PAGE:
Hess Dodges Proxy Battle -- WSJ

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03/09/2018 | 08:48 am
John Hess


By Bradley Olson and David Benoit



This article is being republished as part of our daily reproduction of WSJ.com articles that also appeared in the U.S. print edition of The Wall Street Journal (March 9, 2018).



Hess Corp. headed off a potential proxy fight with activist hedge fund Elliott Management Corp. with a plan to buy back an additional $1 billion in shares.



The Thursday share-purchase announcement came one day before the company's deadline for nominating new directors. Elliott, which was considering whether to seek the ouster of John Hess, the company's chief executive, is no longer expected to do so, people familiar with the matter said.



The hedge fund said that it was supportive of the changes at Hess, adding that it also supported a plan by the company to review its operations in North Dakota's Bakken Shale formation.



"We are encouraged that the company has indicated that they are committed to closing the value gap and will be dynamic in exploring further steps to do so," Elliott said.



Elliott, which owns more than 6% of Hess shares, had been seeking greater shareholder returns as the company's performance lagged behind during the past year, The Wall Street Journal reported in December.



The buyback is in addition to $500 million the company had already announced, bringing the total to $1.5 billion.



The recent skirmish was the second between Hess and Elliott in recent years. The two fought a bitter battle in 2013 that led to Mr. Hess giving up his role as chairman and adding Elliott nominees to the board. That fight, which settled on the eve of the vote, also helped spur the sale of some Hess assets, including its brand-name gasoline stations.



But for now, the company appears to have won another peace.



Many U.S. oil companies are facing investor unrest as shareholders push for more consistent returns after years of lackluster results.



Even investors that have traditionally steered away from activism have taken their cases directly to directors and management teams, demanding more focus on profit than production growth. Companies that have failed to fall in line -- restraining their spending, buying back shares or taking steps to change executive compensation -- have been punished in the market.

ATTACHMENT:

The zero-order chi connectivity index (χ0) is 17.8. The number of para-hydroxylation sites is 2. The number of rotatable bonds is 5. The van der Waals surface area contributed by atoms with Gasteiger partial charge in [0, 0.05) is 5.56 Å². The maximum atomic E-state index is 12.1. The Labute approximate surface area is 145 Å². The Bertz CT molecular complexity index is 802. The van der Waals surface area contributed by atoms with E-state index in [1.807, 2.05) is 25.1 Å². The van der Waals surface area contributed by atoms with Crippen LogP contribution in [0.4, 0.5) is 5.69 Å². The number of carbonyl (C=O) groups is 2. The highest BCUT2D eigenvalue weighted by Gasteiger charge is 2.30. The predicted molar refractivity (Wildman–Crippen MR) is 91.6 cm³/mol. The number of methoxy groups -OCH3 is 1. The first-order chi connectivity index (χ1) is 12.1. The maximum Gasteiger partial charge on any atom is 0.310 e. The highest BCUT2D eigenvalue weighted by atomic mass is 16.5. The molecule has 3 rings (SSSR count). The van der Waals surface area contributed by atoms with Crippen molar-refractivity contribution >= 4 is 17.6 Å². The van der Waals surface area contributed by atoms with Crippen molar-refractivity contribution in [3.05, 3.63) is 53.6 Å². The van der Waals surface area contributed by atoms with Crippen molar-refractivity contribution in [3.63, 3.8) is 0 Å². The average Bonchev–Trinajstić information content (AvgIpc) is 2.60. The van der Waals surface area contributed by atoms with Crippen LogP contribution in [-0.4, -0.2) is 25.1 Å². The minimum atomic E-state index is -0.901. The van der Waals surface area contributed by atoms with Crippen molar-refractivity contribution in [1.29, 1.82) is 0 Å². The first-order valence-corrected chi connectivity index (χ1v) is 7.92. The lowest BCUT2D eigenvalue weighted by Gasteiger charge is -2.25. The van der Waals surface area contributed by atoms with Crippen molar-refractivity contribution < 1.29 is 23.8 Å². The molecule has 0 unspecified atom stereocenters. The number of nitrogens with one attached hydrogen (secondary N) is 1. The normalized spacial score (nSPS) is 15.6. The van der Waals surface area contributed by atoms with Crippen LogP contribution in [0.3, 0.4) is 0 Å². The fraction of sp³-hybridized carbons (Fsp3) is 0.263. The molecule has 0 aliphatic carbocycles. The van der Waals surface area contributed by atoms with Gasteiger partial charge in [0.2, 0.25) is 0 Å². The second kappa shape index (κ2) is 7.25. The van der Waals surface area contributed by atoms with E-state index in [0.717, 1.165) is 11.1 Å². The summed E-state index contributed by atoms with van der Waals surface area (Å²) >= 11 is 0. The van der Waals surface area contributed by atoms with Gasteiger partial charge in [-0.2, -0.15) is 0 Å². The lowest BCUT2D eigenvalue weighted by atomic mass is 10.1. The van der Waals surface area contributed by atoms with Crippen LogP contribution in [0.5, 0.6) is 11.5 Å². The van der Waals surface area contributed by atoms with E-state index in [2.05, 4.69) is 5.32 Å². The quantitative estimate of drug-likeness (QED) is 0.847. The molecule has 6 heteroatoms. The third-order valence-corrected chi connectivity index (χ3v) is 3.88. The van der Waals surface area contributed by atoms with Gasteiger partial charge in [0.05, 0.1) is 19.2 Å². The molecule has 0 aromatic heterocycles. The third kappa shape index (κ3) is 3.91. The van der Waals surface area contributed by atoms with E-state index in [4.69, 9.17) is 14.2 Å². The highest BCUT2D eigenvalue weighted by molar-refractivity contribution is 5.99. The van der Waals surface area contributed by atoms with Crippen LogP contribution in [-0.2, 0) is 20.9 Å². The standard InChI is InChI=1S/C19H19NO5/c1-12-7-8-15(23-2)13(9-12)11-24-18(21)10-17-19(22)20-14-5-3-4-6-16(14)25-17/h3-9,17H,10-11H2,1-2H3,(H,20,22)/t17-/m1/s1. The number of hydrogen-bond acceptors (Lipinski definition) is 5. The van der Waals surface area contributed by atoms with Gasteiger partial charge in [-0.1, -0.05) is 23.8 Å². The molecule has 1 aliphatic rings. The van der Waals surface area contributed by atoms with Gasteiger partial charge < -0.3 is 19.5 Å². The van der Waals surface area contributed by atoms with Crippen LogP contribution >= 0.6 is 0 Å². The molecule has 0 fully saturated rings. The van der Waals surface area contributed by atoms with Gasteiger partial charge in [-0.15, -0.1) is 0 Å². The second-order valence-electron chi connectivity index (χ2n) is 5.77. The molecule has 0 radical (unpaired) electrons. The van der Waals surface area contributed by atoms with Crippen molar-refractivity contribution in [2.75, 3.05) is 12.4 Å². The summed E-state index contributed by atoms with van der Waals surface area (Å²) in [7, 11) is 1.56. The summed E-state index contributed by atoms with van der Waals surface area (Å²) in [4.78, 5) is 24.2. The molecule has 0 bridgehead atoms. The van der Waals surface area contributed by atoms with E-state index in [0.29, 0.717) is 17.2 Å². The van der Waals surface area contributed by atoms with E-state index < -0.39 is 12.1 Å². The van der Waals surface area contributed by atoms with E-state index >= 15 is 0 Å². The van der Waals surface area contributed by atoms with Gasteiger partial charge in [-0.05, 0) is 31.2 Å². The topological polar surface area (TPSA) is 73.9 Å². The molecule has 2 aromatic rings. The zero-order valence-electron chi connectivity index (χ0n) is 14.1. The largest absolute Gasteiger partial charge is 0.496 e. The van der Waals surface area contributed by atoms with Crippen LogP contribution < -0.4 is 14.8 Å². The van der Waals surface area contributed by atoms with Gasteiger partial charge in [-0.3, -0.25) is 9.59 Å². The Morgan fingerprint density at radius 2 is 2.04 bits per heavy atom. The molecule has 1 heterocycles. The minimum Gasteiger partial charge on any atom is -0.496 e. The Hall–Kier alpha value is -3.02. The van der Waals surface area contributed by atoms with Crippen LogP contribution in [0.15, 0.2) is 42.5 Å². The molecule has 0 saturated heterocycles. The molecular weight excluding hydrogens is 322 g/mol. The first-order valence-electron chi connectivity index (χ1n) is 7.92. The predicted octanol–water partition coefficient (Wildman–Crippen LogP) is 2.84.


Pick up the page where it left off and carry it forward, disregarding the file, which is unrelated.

The movement has even reached some of the world's largest oil companies. Exxon Mobil Corp. announced plans Wednesday to increase spending without instituting a major buyback plan. Exxon fell 2.5% Wednesday, even as peers such as Chevron Corp. were roughly flat.



Mr. Hess has spent the past six months meeting with shareholders in an effort to rally support behind a strategy for improving the company's performance that is largely centered on a looming payoff from an oil discovery in South America.



The field off the coast of Guyana might be capable of producing as much as 700,000 barrels a day in the next decade, according to Exxon, with whom Hess has joined in the venture.



Many investors and market analysts are enamored with the discovery and its potential, but the prospect isn't expected to begin producing until 2020, leaving some shareholders such as Elliott frustrated in the short term. The hedge fund had sought to push more significant asset sales and a more extensive buyback plan, according to people familiar with the matter.



John Levin, founder of asset manager Levin Capital Strategies, which owns more than three million Hess shares, said he was supportive of Mr. Hess because of his work to change the company, even though he favored some aspects of Elliott's push.



"There's merit to much of Elliott's program, but I very much dispute their view" of Mr. Hess, he said.



In recent weeks, Hess and Elliott held talks on how to improve the stock price. Directors also met with big shareholders on the issue and debated internally how the company could provide short-term relief, according to people familiar with the matter.



Hess had previously said its capital plans were tailored to ensure it had the financial wherewithal to fund its portion of the Guyana project. An additional buyback became possible given higher oil prices and increasing clarity on spending plans for the venture.



If the buyback doesn't manage to turn around investor sentiment, some shareholders might push again for more aggressive action, the people said.



Hess has had a total shareholder return -- a measure of stock-price movement and reinvested dividends -- of 14% in the past six months, according to FactSet. Oil prices rose 25% in that time.



Hess peers such as Anadarko Petroleum Corp., which moved more quickly and aggressively to respond to investor demands, have done better. Anadarko's shares returned 37% in the past six months, compared with an 11% gain on the S&P 500 index.



Write to Bradley Olson at [email protected] and David Benoit at [email protected]





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